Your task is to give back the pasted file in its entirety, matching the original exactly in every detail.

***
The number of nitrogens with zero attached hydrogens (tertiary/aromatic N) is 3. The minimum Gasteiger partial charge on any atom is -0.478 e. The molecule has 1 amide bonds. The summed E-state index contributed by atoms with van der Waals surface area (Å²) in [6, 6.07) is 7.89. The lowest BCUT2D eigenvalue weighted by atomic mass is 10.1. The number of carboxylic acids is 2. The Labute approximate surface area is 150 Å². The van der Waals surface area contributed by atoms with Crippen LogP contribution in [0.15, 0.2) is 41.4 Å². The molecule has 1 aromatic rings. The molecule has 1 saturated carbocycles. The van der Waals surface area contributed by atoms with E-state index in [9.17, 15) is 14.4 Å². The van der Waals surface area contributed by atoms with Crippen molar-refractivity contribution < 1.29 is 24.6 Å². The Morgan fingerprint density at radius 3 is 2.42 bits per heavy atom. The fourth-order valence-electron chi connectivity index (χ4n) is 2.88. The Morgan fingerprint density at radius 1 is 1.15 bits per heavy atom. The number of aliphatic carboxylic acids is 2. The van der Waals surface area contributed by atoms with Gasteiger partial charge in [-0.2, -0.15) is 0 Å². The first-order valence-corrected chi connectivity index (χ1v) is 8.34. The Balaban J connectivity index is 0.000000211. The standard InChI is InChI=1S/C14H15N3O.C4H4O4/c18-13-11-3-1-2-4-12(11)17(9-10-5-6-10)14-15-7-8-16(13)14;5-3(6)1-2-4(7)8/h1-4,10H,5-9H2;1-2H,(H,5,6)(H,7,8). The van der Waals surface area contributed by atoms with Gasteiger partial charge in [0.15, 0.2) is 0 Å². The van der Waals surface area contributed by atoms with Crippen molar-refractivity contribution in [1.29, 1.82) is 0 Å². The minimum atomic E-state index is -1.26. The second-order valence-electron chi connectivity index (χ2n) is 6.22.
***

The number of nitrogens with zero attached hydrogens (tertiary/aromatic N) is 3. The minimum Gasteiger partial charge on any atom is -0.478 e. The molecule has 1 amide bonds. The summed E-state index contributed by atoms with van der Waals surface area (Å²) in [6, 6.07) is 7.89. The lowest BCUT2D eigenvalue weighted by atomic mass is 10.1. The number of carboxylic acids is 2. The Labute approximate surface area is 150 Å². The van der Waals surface area contributed by atoms with Crippen LogP contribution in [0.15, 0.2) is 41.4 Å². The molecule has 1 aromatic rings. The molecule has 1 saturated carbocycles. The van der Waals surface area contributed by atoms with E-state index in [9.17, 15) is 14.4 Å². The van der Waals surface area contributed by atoms with Crippen molar-refractivity contribution < 1.29 is 24.6 Å². The Morgan fingerprint density at radius 3 is 2.42 bits per heavy atom. The fourth-order valence-electron chi connectivity index (χ4n) is 2.88. The Morgan fingerprint density at radius 1 is 1.15 bits per heavy atom. The number of aliphatic carboxylic acids is 2. The van der Waals surface area contributed by atoms with Gasteiger partial charge in [-0.2, -0.15) is 0 Å². The first-order valence-corrected chi connectivity index (χ1v) is 8.34. The Balaban J connectivity index is 0.000000211. The standard InChI is InChI=1S/C14H15N3O.C4H4O4/c18-13-11-3-1-2-4-12(11)17(9-10-5-6-10)14-15-7-8-16(13)14;5-3(6)1-2-4(7)8/h1-4,10H,5-9H2;1-2H,(H,5,6)(H,7,8). The van der Waals surface area contributed by atoms with Gasteiger partial charge in [0.15, 0.2) is 0 Å². The van der Waals surface area contributed by atoms with Crippen molar-refractivity contribution in [1.29, 1.82) is 0 Å². The minimum atomic E-state index is -1.26. The second-order valence-electron chi connectivity index (χ2n) is 6.22.